Andy Warhol is one of the few artists who has eschewed the traditional “starving artist” complex, achieving great commercial success throughout his lifetime. He was very candid with his love affair with money, famously stating, “Making money is art and working is art and good business is the best art.” Even from the time that Warhol was working as a commercial illustrator before his career as an independent fine artist, he was rewarded for his artistic virtuoso. While Warhol was a huge success throughout his artistic career — at one point receiving $25,000 per commissioned portrait — the commercial value of his art has only continued to rise.
An analysis of the trends in the Warhol art market of how his prints and paintings have sold throughout the years is indicative of how they are some of the most valuable pieces to collect and sell. In 1998, one of Warhol’s Marilyn’s sold for $332,500 and in only a little more than a decade’s time, that same painting was sold for $3.746 million dollars. Warhol’s gold Marilyn was sold to architect Phillip Johnson in 1964 for $2,000, which was then donated to MoMA. If that painting were to be sold now, it is estimated to bring in up to $60 million.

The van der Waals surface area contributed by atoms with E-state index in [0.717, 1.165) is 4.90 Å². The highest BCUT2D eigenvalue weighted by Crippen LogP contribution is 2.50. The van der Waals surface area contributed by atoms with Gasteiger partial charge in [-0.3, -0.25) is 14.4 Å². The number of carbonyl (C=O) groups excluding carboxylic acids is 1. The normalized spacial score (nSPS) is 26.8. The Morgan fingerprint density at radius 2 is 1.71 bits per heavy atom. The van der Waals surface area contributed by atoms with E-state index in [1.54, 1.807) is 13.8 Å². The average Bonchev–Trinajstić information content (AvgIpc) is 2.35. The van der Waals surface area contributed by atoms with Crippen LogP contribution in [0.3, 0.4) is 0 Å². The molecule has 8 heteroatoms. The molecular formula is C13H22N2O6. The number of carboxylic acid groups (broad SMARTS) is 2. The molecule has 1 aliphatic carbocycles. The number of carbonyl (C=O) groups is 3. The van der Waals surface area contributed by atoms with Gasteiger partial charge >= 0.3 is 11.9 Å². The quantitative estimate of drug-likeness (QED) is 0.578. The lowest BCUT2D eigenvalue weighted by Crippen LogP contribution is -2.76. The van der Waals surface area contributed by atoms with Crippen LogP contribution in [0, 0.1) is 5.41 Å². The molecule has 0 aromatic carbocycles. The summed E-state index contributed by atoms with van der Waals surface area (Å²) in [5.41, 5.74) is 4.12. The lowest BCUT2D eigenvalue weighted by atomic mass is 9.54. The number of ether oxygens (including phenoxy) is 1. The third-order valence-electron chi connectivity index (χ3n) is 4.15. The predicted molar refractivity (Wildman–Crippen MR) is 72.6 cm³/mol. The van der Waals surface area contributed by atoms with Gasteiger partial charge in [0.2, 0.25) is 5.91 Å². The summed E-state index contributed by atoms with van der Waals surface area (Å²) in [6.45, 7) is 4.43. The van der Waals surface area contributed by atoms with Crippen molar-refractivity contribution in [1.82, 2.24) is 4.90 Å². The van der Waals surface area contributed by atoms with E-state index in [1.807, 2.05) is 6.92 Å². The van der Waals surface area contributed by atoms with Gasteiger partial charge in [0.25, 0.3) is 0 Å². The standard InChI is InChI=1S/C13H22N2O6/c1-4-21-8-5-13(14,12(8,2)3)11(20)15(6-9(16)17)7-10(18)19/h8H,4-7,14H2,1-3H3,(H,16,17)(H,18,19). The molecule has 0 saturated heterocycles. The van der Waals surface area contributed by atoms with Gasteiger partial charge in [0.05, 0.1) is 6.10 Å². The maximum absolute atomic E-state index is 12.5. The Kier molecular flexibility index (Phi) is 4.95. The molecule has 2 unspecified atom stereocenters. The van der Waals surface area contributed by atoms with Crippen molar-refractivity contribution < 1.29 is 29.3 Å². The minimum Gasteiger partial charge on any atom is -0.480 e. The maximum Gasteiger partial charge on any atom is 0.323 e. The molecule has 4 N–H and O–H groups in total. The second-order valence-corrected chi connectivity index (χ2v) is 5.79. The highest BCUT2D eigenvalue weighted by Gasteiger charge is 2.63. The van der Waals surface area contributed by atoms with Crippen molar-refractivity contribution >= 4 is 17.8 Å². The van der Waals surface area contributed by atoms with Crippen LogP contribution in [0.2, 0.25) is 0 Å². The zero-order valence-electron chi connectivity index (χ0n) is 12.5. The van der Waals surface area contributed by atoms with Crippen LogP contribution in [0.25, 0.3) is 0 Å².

Since Warhol art market sales reached its peak in 2007, there has been no significant decline in the demand for his work, only a steady increase. In 2011, Warhol was third in the global ranking for revenue of art sold for the year. The sales of his work amounted to $325 million, passing Pablo Picasso, a steady fixture in the top 3 of the list. In 2012, Warhol claimed the title as the “world’s biggest seller at an auction” resulting from the $37 million dollar sale of his Double Elvis and his Statue of Liberty, which sold for $43.7 million. But Warhol’s current record was set by the 2013 sale of Silver Car Crash (Double Disaster) through Sotheby’s, for a cool $105.4 million.
Trends reveals that there continues to be a high demand for Andy Warhol’s work, evident from the record-breaking sales that have occurred within the past three years alone. One does not have to be an expert financier to comprehend how massive the return is for a Warhol investment.